Food bank in Metro Vancouver sees spike in need after the holidays

The executive director of Fraser Valley Regional Food Banks says they may need to give out three million pounds of food this year, up from two million last year, with the increased need. (Ben Nelms/CBC - image credit)
The executive director of Fraser Valley Regional Food Banks says they may need to give out three million pounds of food this year, up from two million last year, with the increased need. (Ben Nelms/CBC - image credit)

The holidays may be over, but a food bank in B.C. says it is still overwhelmed by the number of people signing up for help with groceries, and some staff worry a time will come when they won't be able to help everyone in need.

The Fraser Valley Regional Food Bank typically sees about 25 more families register for help at this time of year, according to director Matthew Campbell — but this year, that number has ballooned to about 75 in just the first 10 days of the new year.

"We're worried — yeah, we have enough food for January, but what's February going to look like? What's March going to look like? We're very concerned," Campbell said.

Olivia Fletcher says her family of six recently turned to the food bank in Surrey, B.C., and that the cost of feeding her family and paying her bills is just too high.

Mike Zimmer / CBC News
Mike Zimmer / CBC News

The 45-year-old former nurse says without the food bank, she'd have to choose between heating her home or making sure everyone in her household has enough to eat on a daily basis. Her children and partner range from ages 14 to 50.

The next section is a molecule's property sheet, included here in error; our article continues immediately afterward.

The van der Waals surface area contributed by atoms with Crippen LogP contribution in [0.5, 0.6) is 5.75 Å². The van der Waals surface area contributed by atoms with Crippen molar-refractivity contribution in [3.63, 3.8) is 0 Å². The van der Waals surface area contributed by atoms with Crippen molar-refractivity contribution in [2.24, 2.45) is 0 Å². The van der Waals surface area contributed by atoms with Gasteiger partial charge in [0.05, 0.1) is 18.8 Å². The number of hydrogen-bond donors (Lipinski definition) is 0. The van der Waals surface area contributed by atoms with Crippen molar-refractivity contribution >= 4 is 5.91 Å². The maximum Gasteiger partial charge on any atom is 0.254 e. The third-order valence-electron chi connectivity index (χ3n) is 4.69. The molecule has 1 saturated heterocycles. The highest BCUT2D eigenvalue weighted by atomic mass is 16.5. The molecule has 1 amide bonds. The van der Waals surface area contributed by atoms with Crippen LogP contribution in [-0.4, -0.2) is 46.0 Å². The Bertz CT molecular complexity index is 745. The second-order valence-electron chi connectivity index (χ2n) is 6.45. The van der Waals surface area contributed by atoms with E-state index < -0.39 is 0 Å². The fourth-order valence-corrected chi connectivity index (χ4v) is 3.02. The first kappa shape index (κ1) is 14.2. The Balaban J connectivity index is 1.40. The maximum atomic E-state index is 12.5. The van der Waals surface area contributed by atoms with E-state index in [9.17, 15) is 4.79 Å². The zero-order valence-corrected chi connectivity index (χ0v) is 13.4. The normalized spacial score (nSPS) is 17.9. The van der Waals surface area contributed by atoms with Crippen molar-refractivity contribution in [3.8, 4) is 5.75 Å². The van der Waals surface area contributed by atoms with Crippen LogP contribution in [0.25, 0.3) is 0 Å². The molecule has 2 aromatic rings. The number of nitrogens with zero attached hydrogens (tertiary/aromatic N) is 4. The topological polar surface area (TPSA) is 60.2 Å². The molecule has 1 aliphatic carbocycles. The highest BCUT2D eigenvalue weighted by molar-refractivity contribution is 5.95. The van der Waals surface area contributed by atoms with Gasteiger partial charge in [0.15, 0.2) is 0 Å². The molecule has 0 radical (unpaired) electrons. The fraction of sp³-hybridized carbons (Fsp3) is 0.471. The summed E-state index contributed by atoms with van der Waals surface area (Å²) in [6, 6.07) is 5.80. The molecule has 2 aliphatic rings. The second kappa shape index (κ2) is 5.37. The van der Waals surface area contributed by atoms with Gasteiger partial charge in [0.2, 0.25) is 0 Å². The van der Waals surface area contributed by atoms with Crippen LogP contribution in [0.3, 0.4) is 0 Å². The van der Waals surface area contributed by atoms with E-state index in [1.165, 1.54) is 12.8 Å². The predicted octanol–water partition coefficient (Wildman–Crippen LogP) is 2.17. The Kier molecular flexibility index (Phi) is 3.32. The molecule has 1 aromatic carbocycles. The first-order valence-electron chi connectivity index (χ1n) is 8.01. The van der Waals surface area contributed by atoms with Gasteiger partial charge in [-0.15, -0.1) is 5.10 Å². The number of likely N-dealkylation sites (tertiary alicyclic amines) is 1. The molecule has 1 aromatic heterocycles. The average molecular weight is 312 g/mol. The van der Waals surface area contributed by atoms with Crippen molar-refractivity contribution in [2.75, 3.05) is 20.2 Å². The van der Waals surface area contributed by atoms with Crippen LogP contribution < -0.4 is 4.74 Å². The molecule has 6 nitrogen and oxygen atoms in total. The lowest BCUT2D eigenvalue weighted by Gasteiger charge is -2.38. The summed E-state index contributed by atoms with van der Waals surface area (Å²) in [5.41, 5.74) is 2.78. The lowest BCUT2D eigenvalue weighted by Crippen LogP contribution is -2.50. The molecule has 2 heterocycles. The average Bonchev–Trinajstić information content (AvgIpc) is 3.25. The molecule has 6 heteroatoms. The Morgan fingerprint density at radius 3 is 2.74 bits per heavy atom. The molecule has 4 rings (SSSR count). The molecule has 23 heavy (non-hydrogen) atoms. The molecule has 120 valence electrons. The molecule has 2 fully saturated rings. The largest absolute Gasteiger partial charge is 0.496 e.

"It's hard to keep up with the bills, especially January, February," Fletcher said.

"A lot of these families [that rely on the food bank], it takes six months just to catch up from giving their kids a few things at Christmas."

Fletcher isn't the only one turning to the food bank right after the holidays: Tetiana Rozkhina, who arrived from Ukraine in October, says she visited the food bank for the first time on Tuesday.

"Prices become more expensive and it's a little bit hard," she said.

According to Campbell, the weekly number of families coming to the food bank has also increased dramatically, from roughly 200 a week to nearly 500 or 600.

"Any other year it's sort of a manageable increase. This is almost an overwhelming increase," he said.

Ben Nelms/CBC
Ben Nelms/CBC

"So, the fear and concern is definitely palpable among our volunteers and staff. What is going to happen a month from now? Do we have enough food coming in?"

He says the food bank gave out two million pounds of food last year, and he thinks that number will easily climb to three million this year with the increased need.

Cost of living creating strain for B.C. households

Dan Huang-Taylor, executive director of Food Banks B.C., says the number of new clients accessing services across the province rose 62 per cent compared to this time last year.

"This cost of living crisis is creating a significant strain on the household budgets of British Columbians, and this is being felt across the food bank network," Huang-Taylor said in a statement to CBC.

"With inflation keeping prices high at the grocery store on top of what was already a very precarious financial situation for many British Columbians, more and more people are needing to access services such as food banks."

As someone who is turning to the food bank because she feels she has no other option, Fletcher says she has an ask for her neighbours.

"If you have more than you need," she said, "by all means please donate it because we need it."